Our proposed studies are directed toward obtaining a better understanding of the mechanisms of infection of implanted cardiovascular biomaterials. Our hypothesis is that material surface interactions with flowing blood lead to alteration of basic pathophysiologic mechanisms that increase the probability of bacterial interaction and infection. The studies emphasize the use of clinically derived human materials, i.e., blood and bacteria, and clinically relevant cardiovascular materials coupled with controlled in vitro systems to systematically and comprehensively elucidate infection mechanisms with cardiovascular biomaterials. The overall goals of the project are to: 1) understand how blood protein adsorption and shear stress mediate genotypic and phenotypic aspects of initial Staphylococcus epidermidis adhesion and biofilm formation, 2) examine the role of biomaterial surface chemistry of clinically relevant and model cardiovascular biomaterials in modulating genotypic and phenotypic aspects of biofilm formation, 3) evaluate the bactericidal capacity of leukocytes in the presence of a Staphylococcus epidermidis biofilm formed on cardiovascular biomaterials, 4) develop a treatment for infection by using the fibrinogen-Fbe binding mechanism by which Staphylococcus epidermidis specifically adheres to thrombus formations on cardiovascular biomaterials, and 5) utilize an in vivo biomaterial infection model in rabbits for in vivo-in vitro correlations. Genotypic variations in S. epidermidis adhesion and biofilm will focus on identifying changes in gene expression of the Atle autolysin, capsular polysaccharide adhesin, polysaccharide intercellular adhesin, accumulation associated protein and accessory gene regulator. Corresponding phenotypic studies will quantify S. epidermidis adhesion, aggregation and viability, as well as slime production and biofilm thickness on the various cardiovascular biomaterials. Leukocyte bactericidal capacity in the presence of biofilm on biomaterials will be characterized by leukocyte adhesion, chemotaxis, reactive oxygen and nitrogen species production, phagocytosis, and apoptosis. A fibrinogen-based peptide sequence based on fibrinogen/Fbe (S. epidermidis) will be used as a blocking ligand to investigate adhesion blocking mechanisms to prevent bacterial aggregation and biofilm formation.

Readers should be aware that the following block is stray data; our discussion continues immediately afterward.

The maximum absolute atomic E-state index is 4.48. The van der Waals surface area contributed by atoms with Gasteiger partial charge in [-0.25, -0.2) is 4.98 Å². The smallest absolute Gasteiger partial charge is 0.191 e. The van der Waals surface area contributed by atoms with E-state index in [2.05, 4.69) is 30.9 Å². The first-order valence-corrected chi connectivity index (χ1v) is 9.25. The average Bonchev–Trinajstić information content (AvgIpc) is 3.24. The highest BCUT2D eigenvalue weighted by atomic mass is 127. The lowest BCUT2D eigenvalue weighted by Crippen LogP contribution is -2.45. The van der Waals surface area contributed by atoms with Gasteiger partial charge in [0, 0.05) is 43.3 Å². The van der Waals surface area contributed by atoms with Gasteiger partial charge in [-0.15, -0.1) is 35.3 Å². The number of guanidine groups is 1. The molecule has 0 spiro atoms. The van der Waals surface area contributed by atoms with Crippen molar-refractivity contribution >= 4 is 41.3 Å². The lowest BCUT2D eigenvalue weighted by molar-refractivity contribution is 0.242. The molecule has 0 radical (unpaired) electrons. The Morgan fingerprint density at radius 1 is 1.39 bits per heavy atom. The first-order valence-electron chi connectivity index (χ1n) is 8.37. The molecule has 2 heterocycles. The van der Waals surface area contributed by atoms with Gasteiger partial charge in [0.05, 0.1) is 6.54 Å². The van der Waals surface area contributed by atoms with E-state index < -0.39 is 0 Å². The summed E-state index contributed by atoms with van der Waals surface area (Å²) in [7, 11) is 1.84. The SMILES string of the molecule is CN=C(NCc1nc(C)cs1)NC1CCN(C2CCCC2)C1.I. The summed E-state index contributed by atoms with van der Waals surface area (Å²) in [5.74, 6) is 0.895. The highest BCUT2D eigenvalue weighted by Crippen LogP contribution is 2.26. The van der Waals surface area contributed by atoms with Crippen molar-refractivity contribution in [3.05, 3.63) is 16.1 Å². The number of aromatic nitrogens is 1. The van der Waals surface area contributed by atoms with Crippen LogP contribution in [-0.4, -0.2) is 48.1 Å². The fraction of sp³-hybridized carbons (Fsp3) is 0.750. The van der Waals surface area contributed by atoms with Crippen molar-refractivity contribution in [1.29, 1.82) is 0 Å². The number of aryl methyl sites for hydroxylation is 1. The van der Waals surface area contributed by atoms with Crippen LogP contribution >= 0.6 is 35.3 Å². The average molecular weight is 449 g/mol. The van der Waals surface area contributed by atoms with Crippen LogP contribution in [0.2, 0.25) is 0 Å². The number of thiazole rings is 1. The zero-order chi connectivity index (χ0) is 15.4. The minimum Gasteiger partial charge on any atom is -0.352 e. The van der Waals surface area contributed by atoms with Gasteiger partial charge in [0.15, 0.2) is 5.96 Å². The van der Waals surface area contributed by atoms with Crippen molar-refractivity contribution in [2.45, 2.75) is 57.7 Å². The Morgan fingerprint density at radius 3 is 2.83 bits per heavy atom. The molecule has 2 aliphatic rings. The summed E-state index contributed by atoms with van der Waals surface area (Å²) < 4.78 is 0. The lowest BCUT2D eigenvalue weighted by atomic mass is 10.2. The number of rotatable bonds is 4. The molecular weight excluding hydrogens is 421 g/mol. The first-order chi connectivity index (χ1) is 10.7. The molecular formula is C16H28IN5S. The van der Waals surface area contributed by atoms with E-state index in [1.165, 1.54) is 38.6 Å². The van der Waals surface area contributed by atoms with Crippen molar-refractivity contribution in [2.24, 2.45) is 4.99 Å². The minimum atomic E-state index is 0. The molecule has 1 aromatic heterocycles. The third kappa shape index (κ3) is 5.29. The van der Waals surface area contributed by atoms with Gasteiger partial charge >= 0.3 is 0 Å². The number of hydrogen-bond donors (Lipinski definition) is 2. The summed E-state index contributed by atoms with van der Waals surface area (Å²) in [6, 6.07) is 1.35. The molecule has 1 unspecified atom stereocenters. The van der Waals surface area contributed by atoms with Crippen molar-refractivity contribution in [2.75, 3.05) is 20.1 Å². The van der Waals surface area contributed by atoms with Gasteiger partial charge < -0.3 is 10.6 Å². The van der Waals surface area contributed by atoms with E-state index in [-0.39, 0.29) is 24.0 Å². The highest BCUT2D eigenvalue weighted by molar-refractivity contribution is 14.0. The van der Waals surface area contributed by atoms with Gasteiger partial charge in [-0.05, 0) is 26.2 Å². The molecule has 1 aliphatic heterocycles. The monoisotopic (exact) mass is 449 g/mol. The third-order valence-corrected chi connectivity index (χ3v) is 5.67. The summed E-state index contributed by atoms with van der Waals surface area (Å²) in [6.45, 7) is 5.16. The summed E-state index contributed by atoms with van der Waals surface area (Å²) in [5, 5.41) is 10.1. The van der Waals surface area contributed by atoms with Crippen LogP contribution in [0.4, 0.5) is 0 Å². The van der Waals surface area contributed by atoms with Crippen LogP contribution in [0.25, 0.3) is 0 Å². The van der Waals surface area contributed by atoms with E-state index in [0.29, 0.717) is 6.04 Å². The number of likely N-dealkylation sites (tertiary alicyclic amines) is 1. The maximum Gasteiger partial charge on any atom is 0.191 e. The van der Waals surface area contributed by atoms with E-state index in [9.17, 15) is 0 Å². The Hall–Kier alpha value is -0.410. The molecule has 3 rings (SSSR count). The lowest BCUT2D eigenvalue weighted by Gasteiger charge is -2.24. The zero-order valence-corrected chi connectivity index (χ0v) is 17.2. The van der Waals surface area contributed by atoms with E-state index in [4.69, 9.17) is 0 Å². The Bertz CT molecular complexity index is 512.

National Institute of Health (NIH)
National Institute of Biomedical Imaging and Bioengineering (NIBIB)
Research Project (R01)
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Special Emphasis Panel (ZRG1-SBIB-E (03))
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Hunziker, Rosemarie
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Case Western Reserve University
Schools of Medicine
United States
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Hofmann, Christopher M; Anderson, James M; Marchant, Roger E (2012) Targeted delivery of vancomycin to Staphylococcus epidermidis biofilms using a fibrinogen-derived peptide. J Biomed Mater Res A 100:2517-25
Hofmann, Christopher M; Bednar, Kyle J; Anderson, James M et al. (2012) Disruption of Staphylococcus epidermidis biofilm formation using a targeted cationic peptide. J Biomed Mater Res A 100:1061-7
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Jones, Jacqueline A; Dadsetan, Mahrokh; Collier, Terry O et al. (2004) Macrophage behavior on surface-modified polyurethanes. J Biomater Sci Polym Ed 15:567-84
Maeyama, Ryo; Mizunoe, Yoshimitsu; Anderson, James M et al. (2004) Confocal imaging of biofilm formation process using fluoroprobed Escherichia coli and fluoro-stained exopolysaccharide. J Biomed Mater Res A 70:274-82

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